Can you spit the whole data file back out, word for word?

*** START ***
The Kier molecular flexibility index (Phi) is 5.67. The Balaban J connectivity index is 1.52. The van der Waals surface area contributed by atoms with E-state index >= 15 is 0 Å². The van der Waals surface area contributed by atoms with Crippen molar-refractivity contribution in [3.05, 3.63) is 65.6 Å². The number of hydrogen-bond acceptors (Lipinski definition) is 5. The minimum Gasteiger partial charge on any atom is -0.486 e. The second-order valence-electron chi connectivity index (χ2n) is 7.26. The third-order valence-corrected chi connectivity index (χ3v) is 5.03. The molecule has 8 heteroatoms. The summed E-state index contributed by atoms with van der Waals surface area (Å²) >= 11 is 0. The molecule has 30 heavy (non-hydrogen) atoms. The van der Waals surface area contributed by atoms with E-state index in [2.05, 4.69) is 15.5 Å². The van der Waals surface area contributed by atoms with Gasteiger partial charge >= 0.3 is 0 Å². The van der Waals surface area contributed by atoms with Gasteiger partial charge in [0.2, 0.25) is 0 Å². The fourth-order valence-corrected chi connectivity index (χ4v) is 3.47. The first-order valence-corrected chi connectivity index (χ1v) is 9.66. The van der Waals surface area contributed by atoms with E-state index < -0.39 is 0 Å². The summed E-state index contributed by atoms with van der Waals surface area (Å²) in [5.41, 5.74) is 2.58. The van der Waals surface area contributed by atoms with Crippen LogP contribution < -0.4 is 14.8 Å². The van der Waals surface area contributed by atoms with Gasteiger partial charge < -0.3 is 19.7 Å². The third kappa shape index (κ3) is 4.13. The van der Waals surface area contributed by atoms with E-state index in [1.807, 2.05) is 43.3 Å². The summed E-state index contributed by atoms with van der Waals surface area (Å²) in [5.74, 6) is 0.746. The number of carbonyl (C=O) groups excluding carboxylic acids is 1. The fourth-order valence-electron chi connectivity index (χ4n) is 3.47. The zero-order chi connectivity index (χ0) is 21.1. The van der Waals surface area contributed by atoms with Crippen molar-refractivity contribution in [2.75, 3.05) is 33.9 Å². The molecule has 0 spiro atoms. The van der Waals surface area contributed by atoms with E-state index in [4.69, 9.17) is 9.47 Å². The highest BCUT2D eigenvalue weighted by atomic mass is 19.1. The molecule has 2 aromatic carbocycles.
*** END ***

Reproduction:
The Kier molecular flexibility index (Phi) is 5.67. The Balaban J connectivity index is 1.52. The van der Waals surface area contributed by atoms with E-state index >= 15 is 0 Å². The van der Waals surface area contributed by atoms with Crippen molar-refractivity contribution in [3.05, 3.63) is 65.6 Å². The number of hydrogen-bond acceptors (Lipinski definition) is 5. The minimum Gasteiger partial charge on any atom is -0.486 e. The second-order valence-electron chi connectivity index (χ2n) is 7.26. The third-order valence-corrected chi connectivity index (χ3v) is 5.03. The molecule has 8 heteroatoms. The summed E-state index contributed by atoms with van der Waals surface area (Å²) >= 11 is 0. The molecule has 30 heavy (non-hydrogen) atoms. The van der Waals surface area contributed by atoms with E-state index in [2.05, 4.69) is 15.5 Å². The van der Waals surface area contributed by atoms with Gasteiger partial charge >= 0.3 is 0 Å². The van der Waals surface area contributed by atoms with Gasteiger partial charge in [0.2, 0.25) is 0 Å². The fourth-order valence-corrected chi connectivity index (χ4v) is 3.47. The first-order valence-corrected chi connectivity index (χ1v) is 9.66. The van der Waals surface area contributed by atoms with E-state index < -0.39 is 0 Å². The summed E-state index contributed by atoms with van der Waals surface area (Å²) in [5.41, 5.74) is 2.58. The van der Waals surface area contributed by atoms with Crippen LogP contribution < -0.4 is 14.8 Å². The van der Waals surface area contributed by atoms with Gasteiger partial charge < -0.3 is 19.7 Å². The third kappa shape index (κ3) is 4.13. The van der Waals surface area contributed by atoms with E-state index in [1.807, 2.05) is 43.3 Å². The summed E-state index contributed by atoms with van der Waals surface area (Å²) in [5.74, 6) is 0.746. The number of carbonyl (C=O) groups excluding carboxylic acids is 1. The fourth-order valence-electron chi connectivity index (χ4n) is 3.47. The zero-order chi connectivity index (χ0) is 21.1. The van der Waals surface area contributed by atoms with Crippen molar-refractivity contribution in [2.75, 3.05) is 33.9 Å². The molecule has 0 spiro atoms. The van der Waals surface area contributed by atoms with E-state index in [4.69, 9.17) is 9.47 Å². The highest BCUT2D eigenvalue weighted by atomic mass is 19.1. The molecule has 2 aromatic carbocycles.